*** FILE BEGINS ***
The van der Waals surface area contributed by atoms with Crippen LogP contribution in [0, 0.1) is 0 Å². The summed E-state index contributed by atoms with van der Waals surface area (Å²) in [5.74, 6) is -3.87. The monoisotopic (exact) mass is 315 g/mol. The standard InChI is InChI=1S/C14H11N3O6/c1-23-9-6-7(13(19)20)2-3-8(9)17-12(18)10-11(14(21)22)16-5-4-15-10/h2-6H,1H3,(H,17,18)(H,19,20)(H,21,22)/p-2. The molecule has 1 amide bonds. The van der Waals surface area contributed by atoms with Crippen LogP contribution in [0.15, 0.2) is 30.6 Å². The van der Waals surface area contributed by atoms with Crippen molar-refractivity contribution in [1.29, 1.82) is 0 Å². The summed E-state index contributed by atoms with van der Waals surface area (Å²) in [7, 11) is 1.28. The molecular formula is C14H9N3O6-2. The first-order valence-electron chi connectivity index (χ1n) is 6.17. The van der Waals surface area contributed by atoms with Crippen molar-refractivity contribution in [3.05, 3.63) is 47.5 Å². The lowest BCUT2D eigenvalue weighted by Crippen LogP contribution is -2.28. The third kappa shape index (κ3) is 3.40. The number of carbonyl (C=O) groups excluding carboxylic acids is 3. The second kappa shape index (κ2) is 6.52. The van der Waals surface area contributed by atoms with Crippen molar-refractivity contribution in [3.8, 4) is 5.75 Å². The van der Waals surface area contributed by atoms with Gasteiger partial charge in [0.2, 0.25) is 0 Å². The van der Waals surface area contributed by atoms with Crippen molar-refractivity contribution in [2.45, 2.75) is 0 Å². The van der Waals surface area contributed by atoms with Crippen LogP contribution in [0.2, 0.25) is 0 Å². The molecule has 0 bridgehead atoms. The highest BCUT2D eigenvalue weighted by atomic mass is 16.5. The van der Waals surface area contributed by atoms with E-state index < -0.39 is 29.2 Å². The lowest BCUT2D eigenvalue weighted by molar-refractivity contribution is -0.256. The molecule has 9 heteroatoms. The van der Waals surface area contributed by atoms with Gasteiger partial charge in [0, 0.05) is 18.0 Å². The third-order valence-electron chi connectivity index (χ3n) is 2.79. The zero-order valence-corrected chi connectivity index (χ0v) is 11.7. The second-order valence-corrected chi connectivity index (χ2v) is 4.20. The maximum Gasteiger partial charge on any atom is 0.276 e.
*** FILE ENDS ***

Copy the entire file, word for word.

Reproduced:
The van der Waals surface area contributed by atoms with Crippen LogP contribution in [0, 0.1) is 0 Å². The summed E-state index contributed by atoms with van der Waals surface area (Å²) in [5.74, 6) is -3.87. The monoisotopic (exact) mass is 315 g/mol. The standard InChI is InChI=1S/C14H11N3O6/c1-23-9-6-7(13(19)20)2-3-8(9)17-12(18)10-11(14(21)22)16-5-4-15-10/h2-6H,1H3,(H,17,18)(H,19,20)(H,21,22)/p-2. The molecule has 1 amide bonds. The van der Waals surface area contributed by atoms with Crippen LogP contribution in [0.15, 0.2) is 30.6 Å². The van der Waals surface area contributed by atoms with Crippen molar-refractivity contribution in [1.29, 1.82) is 0 Å². The summed E-state index contributed by atoms with van der Waals surface area (Å²) in [7, 11) is 1.28. The molecular formula is C14H9N3O6-2. The first-order valence-electron chi connectivity index (χ1n) is 6.17. The van der Waals surface area contributed by atoms with Crippen molar-refractivity contribution in [3.05, 3.63) is 47.5 Å². The lowest BCUT2D eigenvalue weighted by Crippen LogP contribution is -2.28. The third kappa shape index (κ3) is 3.40. The number of carbonyl (C=O) groups excluding carboxylic acids is 3. The second kappa shape index (κ2) is 6.52. The van der Waals surface area contributed by atoms with Crippen molar-refractivity contribution in [3.8, 4) is 5.75 Å². The van der Waals surface area contributed by atoms with Gasteiger partial charge in [0.2, 0.25) is 0 Å². The van der Waals surface area contributed by atoms with Crippen molar-refractivity contribution in [2.45, 2.75) is 0 Å². The van der Waals surface area contributed by atoms with Crippen LogP contribution in [0.2, 0.25) is 0 Å². The molecule has 0 bridgehead atoms. The highest BCUT2D eigenvalue weighted by atomic mass is 16.5. The van der Waals surface area contributed by atoms with E-state index < -0.39 is 29.2 Å². The lowest BCUT2D eigenvalue weighted by molar-refractivity contribution is -0.256. The molecule has 9 heteroatoms. The van der Waals surface area contributed by atoms with Gasteiger partial charge in [0, 0.05) is 18.0 Å². The third-order valence-electron chi connectivity index (χ3n) is 2.79. The zero-order valence-corrected chi connectivity index (χ0v) is 11.7. The second-order valence-corrected chi connectivity index (χ2v) is 4.20. The maximum Gasteiger partial charge on any atom is 0.276 e.